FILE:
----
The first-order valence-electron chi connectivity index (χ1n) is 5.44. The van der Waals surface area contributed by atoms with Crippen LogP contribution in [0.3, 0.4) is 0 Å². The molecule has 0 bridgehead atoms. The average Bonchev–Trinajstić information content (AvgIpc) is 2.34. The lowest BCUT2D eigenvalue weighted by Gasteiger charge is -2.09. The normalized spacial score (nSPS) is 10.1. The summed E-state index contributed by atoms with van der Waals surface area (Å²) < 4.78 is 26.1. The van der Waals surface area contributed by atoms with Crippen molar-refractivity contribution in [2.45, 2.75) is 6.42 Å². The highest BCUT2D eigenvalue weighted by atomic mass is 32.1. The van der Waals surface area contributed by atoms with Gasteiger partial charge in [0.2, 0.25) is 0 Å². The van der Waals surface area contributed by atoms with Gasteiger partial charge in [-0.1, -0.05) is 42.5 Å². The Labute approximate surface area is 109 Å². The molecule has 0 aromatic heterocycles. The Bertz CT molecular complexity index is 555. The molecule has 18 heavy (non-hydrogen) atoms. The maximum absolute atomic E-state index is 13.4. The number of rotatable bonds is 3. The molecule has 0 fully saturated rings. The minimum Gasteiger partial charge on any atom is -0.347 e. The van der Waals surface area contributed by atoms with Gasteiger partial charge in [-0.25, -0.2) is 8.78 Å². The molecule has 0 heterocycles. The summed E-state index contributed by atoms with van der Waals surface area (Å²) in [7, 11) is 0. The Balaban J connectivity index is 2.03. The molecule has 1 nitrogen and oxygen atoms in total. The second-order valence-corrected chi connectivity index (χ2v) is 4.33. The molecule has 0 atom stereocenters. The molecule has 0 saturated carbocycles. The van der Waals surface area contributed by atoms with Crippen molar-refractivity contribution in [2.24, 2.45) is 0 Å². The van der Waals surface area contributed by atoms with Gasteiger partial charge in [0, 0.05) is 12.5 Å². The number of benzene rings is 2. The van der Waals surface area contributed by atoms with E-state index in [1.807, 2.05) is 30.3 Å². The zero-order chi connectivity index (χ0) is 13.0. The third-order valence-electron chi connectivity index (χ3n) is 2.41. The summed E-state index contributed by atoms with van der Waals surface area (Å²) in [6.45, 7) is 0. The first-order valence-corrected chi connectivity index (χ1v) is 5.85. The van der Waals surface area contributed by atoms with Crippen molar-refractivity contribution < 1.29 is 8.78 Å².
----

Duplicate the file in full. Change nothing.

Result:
The first-order valence-electron chi connectivity index (χ1n) is 5.44. The van der Waals surface area contributed by atoms with Crippen LogP contribution in [0.3, 0.4) is 0 Å². The molecule has 0 bridgehead atoms. The average Bonchev–Trinajstić information content (AvgIpc) is 2.34. The lowest BCUT2D eigenvalue weighted by Gasteiger charge is -2.09. The normalized spacial score (nSPS) is 10.1. The summed E-state index contributed by atoms with van der Waals surface area (Å²) < 4.78 is 26.1. The van der Waals surface area contributed by atoms with Crippen molar-refractivity contribution in [2.45, 2.75) is 6.42 Å². The highest BCUT2D eigenvalue weighted by atomic mass is 32.1. The van der Waals surface area contributed by atoms with Gasteiger partial charge in [0.2, 0.25) is 0 Å². The van der Waals surface area contributed by atoms with Gasteiger partial charge in [-0.1, -0.05) is 42.5 Å². The Labute approximate surface area is 109 Å². The molecule has 0 aromatic heterocycles. The Bertz CT molecular complexity index is 555. The molecule has 18 heavy (non-hydrogen) atoms. The maximum absolute atomic E-state index is 13.4. The number of rotatable bonds is 3. The molecule has 0 fully saturated rings. The minimum Gasteiger partial charge on any atom is -0.347 e. The van der Waals surface area contributed by atoms with Gasteiger partial charge in [-0.25, -0.2) is 8.78 Å². The molecule has 0 heterocycles. The summed E-state index contributed by atoms with van der Waals surface area (Å²) in [7, 11) is 0. The Balaban J connectivity index is 2.03. The molecule has 1 nitrogen and oxygen atoms in total. The second-order valence-corrected chi connectivity index (χ2v) is 4.33. The molecule has 0 atom stereocenters. The molecule has 0 saturated carbocycles. The van der Waals surface area contributed by atoms with Crippen molar-refractivity contribution in [2.24, 2.45) is 0 Å². The van der Waals surface area contributed by atoms with Gasteiger partial charge in [0, 0.05) is 12.5 Å². The number of benzene rings is 2. The van der Waals surface area contributed by atoms with E-state index in [1.807, 2.05) is 30.3 Å². The zero-order chi connectivity index (χ0) is 13.0. The third-order valence-electron chi connectivity index (χ3n) is 2.41. The summed E-state index contributed by atoms with van der Waals surface area (Å²) in [6.45, 7) is 0. The first-order valence-corrected chi connectivity index (χ1v) is 5.85. The van der Waals surface area contributed by atoms with Crippen molar-refractivity contribution < 1.29 is 8.78 Å².